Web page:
Effect of MPTP on Dopamine D2 Receptors in the Aging Mouse Striatum
Recently, MPTP (1-methyl, 4-phenyl-1, 2, 3, 6-tetrahydropyridine) present as a contaminant in a synthetic heroin, produced a Parkinson-like disorder following intravenous administration and caused destruction of the nigrostriatal dopamine system in humans (Davis et al. 1979; Langston et al. 1983; Langston and Ballard, 1985). Studies in non-human primates and mice revealed similar degenerative effects of MPTP in the nigrostriatal system (Burns et al. 1983, Heikkila et al. 84, Gupta et al. 1984). Furthermore, it has been shown that aged mice are much more sensitive to MPTP treatment than their younger counterparts treated in a similar manner (Gupta et al. 1986). Degeneration of the dopaminergic nigrostriatal neurons in Parkinson’s disease has been shown to increase the number of dopamine D2 receptors in the striatum (Bokobza et al. 1984; Seeman, 1980). An increase in D2 receptor density in the medial caudate/putamen has also been reported following dopamine denervation with MPTP treatment in monkeys (Joyce et al. 1986). Sershen et al. (1986) reported that MPTP administration in the young adult mice did not alter 3H-spiperone binding in the mouse striatum despite causing a 63% reduction in 3H-dopamine uptake while Pertouka et al. (1988) reported an increase in 3H-spiperone binding 2 days following MPTP treatment. Since our previous studies have shown that aged mice are more sensitive to MPTP treatment, the present study was undertaken to investigate if dopamine D2 receptors are altered in aged mice treated with MPTP. Furthermore, our previous studies have shown the presence of high and low agonist affinity states of D2 receptors; thus, changes in these high and low sites were also investigated in the striatum of aged control and MPTP treated mice.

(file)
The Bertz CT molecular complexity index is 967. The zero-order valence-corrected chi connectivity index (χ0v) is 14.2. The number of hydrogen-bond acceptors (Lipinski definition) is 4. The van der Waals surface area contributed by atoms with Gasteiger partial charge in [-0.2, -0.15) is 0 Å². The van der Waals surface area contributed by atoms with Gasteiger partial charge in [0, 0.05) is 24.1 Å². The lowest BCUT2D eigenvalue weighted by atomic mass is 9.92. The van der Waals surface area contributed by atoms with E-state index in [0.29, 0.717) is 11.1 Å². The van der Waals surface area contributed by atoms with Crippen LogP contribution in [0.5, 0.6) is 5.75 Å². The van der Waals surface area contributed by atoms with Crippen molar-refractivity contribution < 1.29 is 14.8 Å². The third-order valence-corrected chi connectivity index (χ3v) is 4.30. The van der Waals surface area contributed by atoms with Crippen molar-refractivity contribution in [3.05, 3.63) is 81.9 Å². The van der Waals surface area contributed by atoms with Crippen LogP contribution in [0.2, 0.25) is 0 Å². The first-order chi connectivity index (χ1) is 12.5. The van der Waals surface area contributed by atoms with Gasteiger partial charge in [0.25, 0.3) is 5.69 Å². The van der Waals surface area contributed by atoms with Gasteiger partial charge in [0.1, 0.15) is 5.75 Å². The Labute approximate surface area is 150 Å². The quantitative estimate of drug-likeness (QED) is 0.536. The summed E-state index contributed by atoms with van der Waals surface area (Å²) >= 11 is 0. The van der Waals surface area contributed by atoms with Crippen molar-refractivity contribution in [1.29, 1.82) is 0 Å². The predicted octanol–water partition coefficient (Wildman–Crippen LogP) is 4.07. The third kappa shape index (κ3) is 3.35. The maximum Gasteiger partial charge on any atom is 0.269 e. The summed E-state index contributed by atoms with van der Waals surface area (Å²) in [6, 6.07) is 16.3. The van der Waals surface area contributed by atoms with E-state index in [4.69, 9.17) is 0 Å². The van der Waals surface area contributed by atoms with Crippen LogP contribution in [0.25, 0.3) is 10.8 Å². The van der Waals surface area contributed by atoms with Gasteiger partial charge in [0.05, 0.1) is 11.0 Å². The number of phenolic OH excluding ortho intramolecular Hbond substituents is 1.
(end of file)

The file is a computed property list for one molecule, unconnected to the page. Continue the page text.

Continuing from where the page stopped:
KeywordsAged Mouse Guanine Nucleotide MPTP Treatment Mouse Striatum MPTP Administration
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